Question: P-Value calculation from iHS and XP-EHH scores
3
gravatar for SOHAIL
2.3 years ago by
SOHAIL260
Beijing Institute of Genomics, CAS.
SOHAIL260 wrote:

Hi Everyone,

I am anew in this. So forgive me if anything asking stupid! I calculated genome-wide standardized iHS and XP-EHH scores from 'Selscan' software. They both are present in negative and positive values. i read in some papers people choose |iHS| > 2 as a significant region cut-off, but i have read no cutoff for XP-EHH.

For XP-EHH values, i calculated p-values using 'pnorm' in R something like:

data<-read.table("CHR.xpehh-norm.reformat1.txt",header=FALSE,sep=" ") 
p<-vector()
for (i in 1:dim(data)[1])
{if (data[i,4]>0)
  p[i]<-pnorm(data[i,4],lower.tail=FALSE)
else p[i]<-pnorm(data[i,4],lower.tail=TRUE)
}
write.table(p,file="xpehh.p.chr.txt")

I have later read about p-values/Zscore calculation at C: A Database Of Signatures Of Selection In The 1000 Genomes Dataset

Problems:

  1. can anyone please guide me how to correctly calculate the p-values for XP-EHHH and iHS scores (am i doing right in above mentioned scenario??).

  2. and in iHS case we are considering only absolute values, how to calculate p-values for that?

  3. and is there any general cutoff standardized scores (like |iHS| > 2) for the scores calculated by these two tests, so that selective outliers can be identified?

Thanks a lot in advance!

selection ngs statistics selscan R • 2.0k views
ADD COMMENTlink modified 2.2 years ago by GabrielMontenegro520 • written 2.3 years ago by SOHAIL260
2
gravatar for GabrielMontenegro
2.2 years ago by
United Kingdom
GabrielMontenegro520 wrote:

On the paper introducing iHS they recommended using that threshold, but that still won't give you a P-value. If you check the paper you will see that they decided to compute empirical P-values using an outlier approach. To do that you simply sort all the scores genome-wide and then divide the rank by the total number of values in your distribution.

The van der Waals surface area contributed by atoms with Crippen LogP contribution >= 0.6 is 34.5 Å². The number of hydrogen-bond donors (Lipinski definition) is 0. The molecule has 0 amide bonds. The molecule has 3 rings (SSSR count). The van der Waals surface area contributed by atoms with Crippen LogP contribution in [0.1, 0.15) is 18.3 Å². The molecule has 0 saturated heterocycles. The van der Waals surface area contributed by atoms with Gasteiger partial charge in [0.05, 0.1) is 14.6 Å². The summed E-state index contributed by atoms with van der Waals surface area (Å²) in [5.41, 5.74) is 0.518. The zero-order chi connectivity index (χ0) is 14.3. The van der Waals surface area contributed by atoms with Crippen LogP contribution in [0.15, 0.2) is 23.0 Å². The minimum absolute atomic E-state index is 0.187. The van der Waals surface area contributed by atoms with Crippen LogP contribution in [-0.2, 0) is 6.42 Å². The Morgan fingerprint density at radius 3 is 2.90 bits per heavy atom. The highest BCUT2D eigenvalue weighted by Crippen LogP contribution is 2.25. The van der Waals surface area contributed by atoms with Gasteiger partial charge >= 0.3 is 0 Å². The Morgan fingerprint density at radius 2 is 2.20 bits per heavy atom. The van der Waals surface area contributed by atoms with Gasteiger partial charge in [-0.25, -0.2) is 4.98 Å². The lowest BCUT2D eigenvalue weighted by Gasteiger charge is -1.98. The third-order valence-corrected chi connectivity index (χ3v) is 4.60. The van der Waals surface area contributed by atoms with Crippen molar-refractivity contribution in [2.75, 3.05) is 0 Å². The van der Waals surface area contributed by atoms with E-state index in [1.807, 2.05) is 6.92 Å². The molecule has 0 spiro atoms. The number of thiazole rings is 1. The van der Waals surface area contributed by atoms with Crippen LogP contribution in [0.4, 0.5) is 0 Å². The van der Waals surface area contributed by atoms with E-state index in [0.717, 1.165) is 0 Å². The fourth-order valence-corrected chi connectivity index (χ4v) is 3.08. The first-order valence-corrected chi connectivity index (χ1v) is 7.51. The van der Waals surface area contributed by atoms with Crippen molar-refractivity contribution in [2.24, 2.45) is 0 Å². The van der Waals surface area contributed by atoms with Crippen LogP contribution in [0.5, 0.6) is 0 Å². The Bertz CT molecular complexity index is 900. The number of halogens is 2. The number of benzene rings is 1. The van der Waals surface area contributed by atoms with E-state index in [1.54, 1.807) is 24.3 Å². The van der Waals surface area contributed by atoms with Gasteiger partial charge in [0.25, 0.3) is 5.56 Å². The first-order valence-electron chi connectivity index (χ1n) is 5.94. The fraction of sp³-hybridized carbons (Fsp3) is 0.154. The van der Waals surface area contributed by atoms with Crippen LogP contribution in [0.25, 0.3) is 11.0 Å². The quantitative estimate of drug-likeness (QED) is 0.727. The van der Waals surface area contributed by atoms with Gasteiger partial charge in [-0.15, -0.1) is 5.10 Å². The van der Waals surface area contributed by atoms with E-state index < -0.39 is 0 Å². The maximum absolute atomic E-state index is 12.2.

For iHS you can use the absolute standardised iHS scores. For XP-EHH -because this test is directional-, you should only use positive values.

Then you have another option which is to compute approximate P-values by simulating the distribution of your selection statistics under a neutral demographic model. In this case you should have a fairly good understanding on the history of your population, to be able to accurately reproduce its demographic history.

Hope this helps!

ADD COMMENTlink modified 2.2 years ago • written 2.2 years ago by GabrielMontenegro520

Hi @JM88,

Thanks for your response, However, here in the comments you mentioned:

"For iHS you can use the absolute standardised iHS scores. For XP-EHH -because this test is directional-, you should only use positive values." "Another option which is to compute approximate P-values by simulating the distribution of your selection statistics under a neutral demographic model"

Questions: 1. Can you please explain Why we need to use only positive values for XP-EHH? 2. Can you please suggest any previously accepted software/methods by which i can accurately reproduce the demographic history and intergrate the results with selection model genome-wide?

Thanks!

ADD REPLYlink written 2.2 years ago by SOHAIL260

Check the paper where Sabeti et al. introcuded the XP-EHH statistic. If I remember correctly you will find a detailed explanation of how XP-EHH is computed. Basically it is a ratio of the iHH of popA and popB, therefore directional. Also, if I remember correctly (again) the selscan manual has also a summary of all the statistics included in their software - including XP-EHH.

Probably the simulator ms (Hudson, 2002) would be a good way to start? Also check papers where they used this method instead of the outlier approach. I think the nSL paper used a simulation approach.

ADD REPLYlink written 2.2 years ago by GabrielMontenegro520
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